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Discussion Starter #1
Someone share a bad experience with me so I thought I'd pass it on.

Prior to the last election a lot of people bought huge amounts of ammo. Yes, I also bought more than normal... Other than taking up space and having to keep it dry, it isn't much of an issue. I also reload and have thousands of primers of varying sized and the powder for reloading. Certainly not a problem either - unless you have a house fire!

When the above referenced person had a house fire he told the firemen that a certain corner of the house had his ammo and loading supplies. They asked how much ammo and he told them several thousand rounds. HUGE mistake. They backed off from the building and let it burn. All they would do is keep it from spreading and the house was consumed. The uninformed firemen thought the ammo supply would go off all at once, like a bomb.

Never, ever, under any circumstances tell a responding fireman or police officer about your ammo and supplies. If you do there is a good chance that they will back off and let your house burn to the ground. We shooters know that ammo in a fire sort of pops like popcorn. Yes the casings can go flying but great injury isn't likely. They may wonder about the popping sound if my house burns, but I'm keeping my mouth shut. I want as much stuff saved as possible and their water may keep the ammo cans cool enough not to do any harm. Just a thought.
 

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By the time the fire department gets there usually lots of fire and smoke damage has already occured and after they pour gallons of water in there, there usually isn't much left that is worth saving. May as well just let it burn down i guess.
 

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Mine is a ranch, so hopefully them might save one end of it.... The station is only a couple of miles away.
Sounds like we have the same setup. We have a ranch and the fire department is pretty close. I guess it depends on how fast someone reports it. All my ammo and reloading stuff is in the basement.
 

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That is about the same that happened to me. I only had about 5000 rounds between 9mm, 45ACP, 7.62x39 and 12 gauge along with 8 pounds of 800x and 1000 primers. Several of them actually dropped a hose and walked away saying let it burn. I picked up a hose and pretty much saved the detached workshop with 2 car garage with an apartment above it.
 

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By the time the fire department gets there usually lots of fire and smoke damage has already occured and after they pour gallons of water in there, there usually isn't much left that is worth saving. May as well just let it burn down i guess.
Yep, like totaling a car. Sometimes if it's broke bad, you don't want it fixed.
 

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Discussion Starter #9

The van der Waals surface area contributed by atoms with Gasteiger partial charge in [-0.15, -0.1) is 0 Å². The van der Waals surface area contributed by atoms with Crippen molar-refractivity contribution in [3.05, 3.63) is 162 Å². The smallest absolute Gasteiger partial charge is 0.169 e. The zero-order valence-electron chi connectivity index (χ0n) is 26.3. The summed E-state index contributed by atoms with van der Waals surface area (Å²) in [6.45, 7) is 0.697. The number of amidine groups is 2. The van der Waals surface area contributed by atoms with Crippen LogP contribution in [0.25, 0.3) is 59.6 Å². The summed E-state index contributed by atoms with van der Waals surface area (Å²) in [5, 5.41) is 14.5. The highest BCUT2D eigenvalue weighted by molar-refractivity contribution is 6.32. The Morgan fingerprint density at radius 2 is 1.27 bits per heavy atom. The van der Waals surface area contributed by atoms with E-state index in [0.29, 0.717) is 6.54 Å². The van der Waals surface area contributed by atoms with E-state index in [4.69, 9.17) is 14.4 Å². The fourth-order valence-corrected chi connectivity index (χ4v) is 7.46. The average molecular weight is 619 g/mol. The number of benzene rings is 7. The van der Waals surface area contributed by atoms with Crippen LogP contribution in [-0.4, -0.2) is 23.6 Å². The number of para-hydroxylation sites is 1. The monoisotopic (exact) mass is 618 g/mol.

I usually buy ammo a 1,000 rounds at a time. It is cheaper and it makes the shipping less than several smaller orders. Being older means I don't necessarily spend much time counting so whether due to feeble thought or sub-conscious desire I ended up with a lot of Lake City and Israeli rifle ammo. Now there are too many rounds to count but at least I'll never run out in this lifetime. Willing to wager I'm not alone in that. At least I'm not the guy with over a million rounds of ammo stored on pallets in his garage (he is a friend who lives in Virginia). lol
 

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There's a good video floating around firemen need to see. The only "bombs" I have in my shop are GI ammo cans with handloads inside (If a fire was hot enough and long enough, a round or two many "cook off" and the sealed can burst), but my components will just burn...
 

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There is another video out there in YouTube land. An semi trailer was used, loaded with about 1/4 million rounds of ammo of all calibers available to us civilians. It was then set ablaze (O the horror of watching 250,000+ rounds burn) and after a bit a guy wearing firemans gear stepped in front of the open doors and stood there while rounds cooked off.
He said he felt several things hit him but nothing penetrated his gear.



That video should be required viewing in every fire department in the country.
 

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There is another video out there in YouTube land. An semi trailer was used, loaded with about 1/4 million rounds of ammo of all calibers available to us civilians. It was then set ablaze (O the horror of watching 250,000+ rounds burn) and after a bit a guy wearing firemans gear stepped in front of the open doors and stood there while rounds cooked off.
He said he felt several things hit him but nothing penetrated his gear.



That video should be required viewing in every fire department in the country.
That is the exact video that mikld posted right above yours!!
 

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Yea for some reason I was seeing the clip of the guy standing behind the burning trailer and hooked on the title of the video that was reposted by someone else so when I found it I did not double check what was already posted.

Feel free to "poof" that and this post to save server space. My apologies.
 
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